Excerpts from Jim Conrad's
Naturalist Newsletter


from the July 21, 2013 Newsletter issued from the Frio Canyon Nature Education Center in the valley of the Dry Frio River in northern Uvalde County, southwestern Texas, on the southern border of the Edwards Plateau, USA

On the upstream side of a concrete culvert on the little Dry Frio River a garage-size community of knee-high spikerushes looked very pretty in the dazzling sunlight, their golden flower spikes pointed skyward like stiff little fingers. You can see a small portion of the community above.

A close-up of a flowering spike showing slender styles deployed to catch pollen swirling around them in the morning air appears below:

Gulf Coast Spikerush, ELEOCHARIS CELLULOSA, spike with exserted style branches

With the single, fingerlike flowering spike atop a cylindrical stem, it's easy to recognize this as a spikerush, spikerushes being species of the genus Eleocharis in the big Sedge Family, the Cyperaceae. Some spikerush species are larger or smaller than our culvert species, some bear shorter, thicker spikes much broader than the slender, apparently leafless stems below them -- which is unlike our species -- but, in general, they are all structured pretty much like our culvert one. Once you have met two or three spikerush species, henceforward you'll always recognize any spikerush as a spikerush.

But, knowing which species of spikerush you have of the 200 or so known ones -- of which 67 occur in North America -- can be harder to figure out. Still, when you "do the botany" on our culvert spikerush you find that it is distinctive enough to be relatively easily figured out.

Besides the fact that it's larger than most species, our culvert spikerush produces an unusually thick, spongy stem. If you peel back the stem covering you can see that the sponginess is produced by squarish cells, as shown below:

Gulf Coast Spikerush, ELEOCHARIS CELLULOSA, spongy stem interior

Behind each scale on the flowering head there resides a flower. Once the flower is pollinated, its ovary begins maturing into an achene-type fruit -- an achene being a kind of dry, one-seeded fruit. Spikerush achenes are highly distinctive. You can see one of our culvert spikerush's below:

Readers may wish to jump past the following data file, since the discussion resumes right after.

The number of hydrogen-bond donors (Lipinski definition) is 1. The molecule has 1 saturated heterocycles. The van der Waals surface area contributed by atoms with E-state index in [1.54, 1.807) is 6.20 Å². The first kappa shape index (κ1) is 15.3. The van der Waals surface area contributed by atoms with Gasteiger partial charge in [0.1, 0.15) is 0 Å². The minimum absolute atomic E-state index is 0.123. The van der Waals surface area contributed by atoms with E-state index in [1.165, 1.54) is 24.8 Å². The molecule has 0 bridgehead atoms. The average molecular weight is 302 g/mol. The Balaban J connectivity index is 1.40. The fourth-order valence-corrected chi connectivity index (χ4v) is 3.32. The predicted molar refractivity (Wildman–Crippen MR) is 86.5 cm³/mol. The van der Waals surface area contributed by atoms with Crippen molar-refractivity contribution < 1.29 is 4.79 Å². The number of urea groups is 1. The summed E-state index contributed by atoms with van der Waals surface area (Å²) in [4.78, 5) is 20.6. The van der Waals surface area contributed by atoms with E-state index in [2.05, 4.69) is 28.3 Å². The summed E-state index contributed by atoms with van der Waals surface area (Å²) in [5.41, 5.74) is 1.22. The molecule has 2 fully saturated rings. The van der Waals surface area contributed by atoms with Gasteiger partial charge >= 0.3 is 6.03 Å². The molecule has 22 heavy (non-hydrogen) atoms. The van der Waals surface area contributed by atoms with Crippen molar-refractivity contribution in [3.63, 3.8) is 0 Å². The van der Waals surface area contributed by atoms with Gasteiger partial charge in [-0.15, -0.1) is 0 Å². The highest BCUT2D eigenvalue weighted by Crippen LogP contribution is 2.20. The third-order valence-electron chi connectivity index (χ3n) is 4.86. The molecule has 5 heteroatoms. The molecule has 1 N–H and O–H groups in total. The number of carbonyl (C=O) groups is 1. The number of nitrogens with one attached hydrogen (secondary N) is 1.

Gulf Coast Spikerush, ELEOCHARIS CELLULOSA, achene with tubercle

The surface of our spikerush's somewhat flattened, oval achene is ornamented with a net-like pattern, while the surfaces of many spikerush species are smooth, or the pattern is different, maybe the cells much longer, or of different size. Notice that the top 1/3 of the achene is a little different in color and texture than the lower 2/3rds, and that there's a slight constriction at the boundary between the two parts. The top part is referred to as the tubercle, and among spikerushes tubercles also come in many shapes and sizes, so their appearance helps a lot with identification.

I'd seen this species before: in a mangrove swamp on the Caribbean Coast of the eastern Yucatan. This is ELEOCHARIS CELLULOSA, the Gulf Coast Spikerush, occurring in Mexico, Central America, the Caribbean area in general, along the US Gulf coast and, for some reason, a bit inland in Texas, to here. The online Flora of North America describes its habitat as "brackish to saline marshes, shores, ditches," but here we are far from salty water. However, our stream water contains a high concentration of dissolved calcium carbonate, so maybe that's good enough for the Gulf Coast Spikerush.

What a pleasure finding this old friend from the Yucatan here, as pretty here as it was there in its dense, close-packed colonies with all its little golden fingers pointing skyward.